I’ve loved fairytales since I was a child; I adored Andrew Lang’s Blue Fairy Book, Yellow Fairy Book, and the rest. But it wasn’t until I was reading those stories aloud to my daughter that I was struck by a few questions: What on earth was Cinderella’s prince thinking when he set up the infamous ball? How did Beauty feel about getting that particular nickname? And what would the princess in The Princess & the Pea think of her future mother-in-law, once she learned of the tests?
These novels differ from my previous series in that no character moves from one fairy tale to another -- with the exception of Storming the Castle, which features a character from A Kiss at Midnight. The tie that binds them is the thrill that comes from hearing the words Once Upon A Time. They can be read in any order. (source: Eloisa James website)
Miss Kate Daltry doesn't believe in fairy tales . . . or happily ever after.
Forced by her stepmother to attend a ball, Kate meets a prince . . . and decides he's anything but charming. A clash of wits and wills ensues, but they both know their irresistible attraction will lead nowhere. For Gabriel is promised to another woman—a princess whose hand in marriage will fulfill his ruthless ambitions.
Gabriel likes his fiancée, which is a welcome turn of events, but he doesn't love her. Obviously, he should be wooing his bride-to-be, not the witty, impoverished beauty who refuses to fawn over him.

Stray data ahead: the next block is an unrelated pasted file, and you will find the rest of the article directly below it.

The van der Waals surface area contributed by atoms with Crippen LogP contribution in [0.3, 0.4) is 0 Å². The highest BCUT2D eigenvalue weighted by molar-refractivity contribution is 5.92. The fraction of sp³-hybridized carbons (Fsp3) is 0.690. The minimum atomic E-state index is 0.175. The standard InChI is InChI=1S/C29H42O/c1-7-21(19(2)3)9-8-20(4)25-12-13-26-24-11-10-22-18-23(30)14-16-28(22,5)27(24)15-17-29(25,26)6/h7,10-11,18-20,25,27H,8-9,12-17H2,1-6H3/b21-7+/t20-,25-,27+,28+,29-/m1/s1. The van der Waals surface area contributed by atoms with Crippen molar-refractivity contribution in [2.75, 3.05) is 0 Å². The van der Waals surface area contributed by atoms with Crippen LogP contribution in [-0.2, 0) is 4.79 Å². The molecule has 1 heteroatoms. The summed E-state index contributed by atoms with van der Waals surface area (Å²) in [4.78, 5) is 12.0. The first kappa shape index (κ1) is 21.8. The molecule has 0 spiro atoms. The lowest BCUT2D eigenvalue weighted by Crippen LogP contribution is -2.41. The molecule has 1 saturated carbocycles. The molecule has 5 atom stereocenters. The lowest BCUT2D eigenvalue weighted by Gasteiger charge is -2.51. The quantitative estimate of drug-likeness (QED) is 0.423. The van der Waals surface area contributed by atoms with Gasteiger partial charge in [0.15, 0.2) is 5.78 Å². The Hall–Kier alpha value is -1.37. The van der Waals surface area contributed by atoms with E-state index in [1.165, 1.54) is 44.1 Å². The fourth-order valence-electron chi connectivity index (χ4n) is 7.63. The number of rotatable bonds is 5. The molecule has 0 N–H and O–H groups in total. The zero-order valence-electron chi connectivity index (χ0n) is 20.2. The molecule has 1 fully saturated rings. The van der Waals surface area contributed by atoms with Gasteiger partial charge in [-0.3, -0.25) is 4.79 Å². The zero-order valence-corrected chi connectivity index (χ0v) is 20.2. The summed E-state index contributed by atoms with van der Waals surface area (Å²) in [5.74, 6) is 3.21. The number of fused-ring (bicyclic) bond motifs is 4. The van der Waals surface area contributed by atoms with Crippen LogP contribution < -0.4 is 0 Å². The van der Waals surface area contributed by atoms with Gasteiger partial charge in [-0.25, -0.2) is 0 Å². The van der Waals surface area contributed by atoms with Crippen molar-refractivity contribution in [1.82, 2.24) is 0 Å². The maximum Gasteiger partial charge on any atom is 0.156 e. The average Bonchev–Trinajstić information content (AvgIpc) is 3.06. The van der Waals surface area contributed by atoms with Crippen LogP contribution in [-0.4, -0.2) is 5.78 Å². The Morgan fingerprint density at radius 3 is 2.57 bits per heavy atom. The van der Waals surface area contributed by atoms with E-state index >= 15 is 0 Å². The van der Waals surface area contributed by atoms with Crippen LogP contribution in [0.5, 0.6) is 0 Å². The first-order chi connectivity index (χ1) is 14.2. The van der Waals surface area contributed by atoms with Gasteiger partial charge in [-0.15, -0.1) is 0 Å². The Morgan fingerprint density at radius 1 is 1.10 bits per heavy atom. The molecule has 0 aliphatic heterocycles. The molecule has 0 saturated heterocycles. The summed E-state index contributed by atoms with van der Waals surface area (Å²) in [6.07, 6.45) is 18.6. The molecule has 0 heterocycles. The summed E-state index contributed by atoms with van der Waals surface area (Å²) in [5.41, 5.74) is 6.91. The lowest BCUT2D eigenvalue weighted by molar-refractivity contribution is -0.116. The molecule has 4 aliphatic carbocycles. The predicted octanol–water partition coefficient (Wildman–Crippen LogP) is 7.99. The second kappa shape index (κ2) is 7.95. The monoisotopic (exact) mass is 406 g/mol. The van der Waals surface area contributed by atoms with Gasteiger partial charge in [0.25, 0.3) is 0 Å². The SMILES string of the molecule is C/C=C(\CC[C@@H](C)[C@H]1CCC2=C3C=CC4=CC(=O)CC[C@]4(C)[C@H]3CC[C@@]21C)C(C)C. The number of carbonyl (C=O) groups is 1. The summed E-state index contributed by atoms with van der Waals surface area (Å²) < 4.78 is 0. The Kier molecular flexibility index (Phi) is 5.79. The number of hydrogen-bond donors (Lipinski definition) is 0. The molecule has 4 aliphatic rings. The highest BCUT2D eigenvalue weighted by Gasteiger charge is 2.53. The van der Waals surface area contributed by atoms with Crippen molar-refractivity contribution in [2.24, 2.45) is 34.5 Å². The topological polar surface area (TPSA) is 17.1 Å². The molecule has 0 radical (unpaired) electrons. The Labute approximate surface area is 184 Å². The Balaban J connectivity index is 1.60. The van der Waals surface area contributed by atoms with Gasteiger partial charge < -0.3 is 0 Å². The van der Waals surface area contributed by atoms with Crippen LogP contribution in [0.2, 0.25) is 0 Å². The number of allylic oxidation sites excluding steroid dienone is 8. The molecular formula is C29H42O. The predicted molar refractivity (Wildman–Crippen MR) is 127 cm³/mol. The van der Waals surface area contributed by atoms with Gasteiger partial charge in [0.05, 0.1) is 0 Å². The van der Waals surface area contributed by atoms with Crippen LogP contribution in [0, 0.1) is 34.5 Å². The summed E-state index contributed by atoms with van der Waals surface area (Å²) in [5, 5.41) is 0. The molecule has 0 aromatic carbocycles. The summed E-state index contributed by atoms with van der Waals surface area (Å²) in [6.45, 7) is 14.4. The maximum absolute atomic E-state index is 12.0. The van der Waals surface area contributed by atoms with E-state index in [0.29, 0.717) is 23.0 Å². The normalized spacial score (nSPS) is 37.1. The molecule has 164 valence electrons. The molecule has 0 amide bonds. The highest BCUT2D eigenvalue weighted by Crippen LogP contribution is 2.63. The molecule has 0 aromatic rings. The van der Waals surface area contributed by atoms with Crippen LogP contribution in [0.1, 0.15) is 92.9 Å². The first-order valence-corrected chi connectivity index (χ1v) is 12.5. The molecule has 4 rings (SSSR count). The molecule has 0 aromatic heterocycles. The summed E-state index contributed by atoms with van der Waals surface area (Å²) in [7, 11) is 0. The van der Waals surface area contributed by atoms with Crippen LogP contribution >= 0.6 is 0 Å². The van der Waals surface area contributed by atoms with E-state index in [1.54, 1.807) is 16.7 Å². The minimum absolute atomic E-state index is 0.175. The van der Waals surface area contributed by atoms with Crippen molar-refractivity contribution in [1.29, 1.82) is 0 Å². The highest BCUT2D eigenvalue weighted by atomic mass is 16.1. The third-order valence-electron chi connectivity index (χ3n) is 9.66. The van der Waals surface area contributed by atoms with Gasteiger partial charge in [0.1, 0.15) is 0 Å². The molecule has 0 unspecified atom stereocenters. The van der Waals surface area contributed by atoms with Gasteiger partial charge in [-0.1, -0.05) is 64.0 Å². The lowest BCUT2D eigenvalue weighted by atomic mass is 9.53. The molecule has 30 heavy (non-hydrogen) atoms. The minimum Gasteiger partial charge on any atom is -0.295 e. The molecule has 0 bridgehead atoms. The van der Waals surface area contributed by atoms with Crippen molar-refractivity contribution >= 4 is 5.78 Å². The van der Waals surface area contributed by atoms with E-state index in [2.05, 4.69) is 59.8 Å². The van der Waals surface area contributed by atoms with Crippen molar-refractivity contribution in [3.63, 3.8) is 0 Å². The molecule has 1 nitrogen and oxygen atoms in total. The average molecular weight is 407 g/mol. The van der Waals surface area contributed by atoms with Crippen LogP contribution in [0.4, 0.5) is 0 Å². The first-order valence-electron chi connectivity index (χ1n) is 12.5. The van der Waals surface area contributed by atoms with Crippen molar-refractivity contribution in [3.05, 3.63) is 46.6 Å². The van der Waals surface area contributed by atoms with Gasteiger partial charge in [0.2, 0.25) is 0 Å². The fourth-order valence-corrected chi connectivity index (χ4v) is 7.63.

Godmothers and glass slippers notwithstanding, this is one fairy tale in which destiny conspires to destroy any chance that Kate and Gabriel might have a happily ever after.
Unless a prince throws away everything that makes him noble . . .
Unless a dowry of an unruly heart trumps a fortune . . .
Unless one kiss at the stroke of midnight changes everything.
Miss Linnet Berry Thrynne is a Beauty . . . Naturally, she's betrothed to a Beast.
Piers Yelverton, Earl of Marchant, lives in a castle in Wales where, it is rumored, his bad temper flays everyone he crosses. And rumor also has it that a wound has left the earl immune to the charms of any woman.
Linnet is not just any woman.
She is more than merely lovely: her wit and charm brought a prince to his knees. She estimates the earl will fall madly in love—in just two weeks.
Yet Linnet has no idea of the danger posed to her own heart by a man who may never love her in return.
If she decides to be very wicked indeed . . . what price will she pay for taming his wild heart?